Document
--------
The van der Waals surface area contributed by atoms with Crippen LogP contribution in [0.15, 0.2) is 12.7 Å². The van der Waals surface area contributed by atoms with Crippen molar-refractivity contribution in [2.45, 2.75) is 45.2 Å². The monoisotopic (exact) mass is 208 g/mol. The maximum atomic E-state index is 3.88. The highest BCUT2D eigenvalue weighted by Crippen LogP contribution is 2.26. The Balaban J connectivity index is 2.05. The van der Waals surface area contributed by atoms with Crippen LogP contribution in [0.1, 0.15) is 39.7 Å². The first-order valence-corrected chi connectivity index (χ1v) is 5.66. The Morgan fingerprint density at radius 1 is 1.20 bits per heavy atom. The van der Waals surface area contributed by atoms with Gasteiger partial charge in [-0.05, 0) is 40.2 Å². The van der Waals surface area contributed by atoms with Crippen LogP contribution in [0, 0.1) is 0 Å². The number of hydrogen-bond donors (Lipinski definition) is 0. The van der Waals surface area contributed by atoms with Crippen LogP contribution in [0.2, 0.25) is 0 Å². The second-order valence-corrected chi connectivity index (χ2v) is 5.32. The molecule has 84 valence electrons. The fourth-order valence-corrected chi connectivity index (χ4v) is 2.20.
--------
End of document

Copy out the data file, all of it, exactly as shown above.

The van der Waals surface area contributed by atoms with Crippen LogP contribution in [0.15, 0.2) is 12.7 Å². The van der Waals surface area contributed by atoms with Crippen molar-refractivity contribution in [2.45, 2.75) is 45.2 Å². The monoisotopic (exact) mass is 208 g/mol. The maximum atomic E-state index is 3.88. The highest BCUT2D eigenvalue weighted by Crippen LogP contribution is 2.26. The Balaban J connectivity index is 2.05. The van der Waals surface area contributed by atoms with Crippen LogP contribution in [0.1, 0.15) is 39.7 Å². The first-order valence-corrected chi connectivity index (χ1v) is 5.66. The Morgan fingerprint density at radius 1 is 1.20 bits per heavy atom. The van der Waals surface area contributed by atoms with Gasteiger partial charge in [-0.05, 0) is 40.2 Å². The van der Waals surface area contributed by atoms with Crippen LogP contribution in [0, 0.1) is 0 Å². The number of hydrogen-bond donors (Lipinski definition) is 0. The van der Waals surface area contributed by atoms with Crippen LogP contribution in [0.2, 0.25) is 0 Å². The second-order valence-corrected chi connectivity index (χ2v) is 5.32. The molecule has 84 valence electrons. The fourth-order valence-corrected chi connectivity index (χ4v) is 2.20.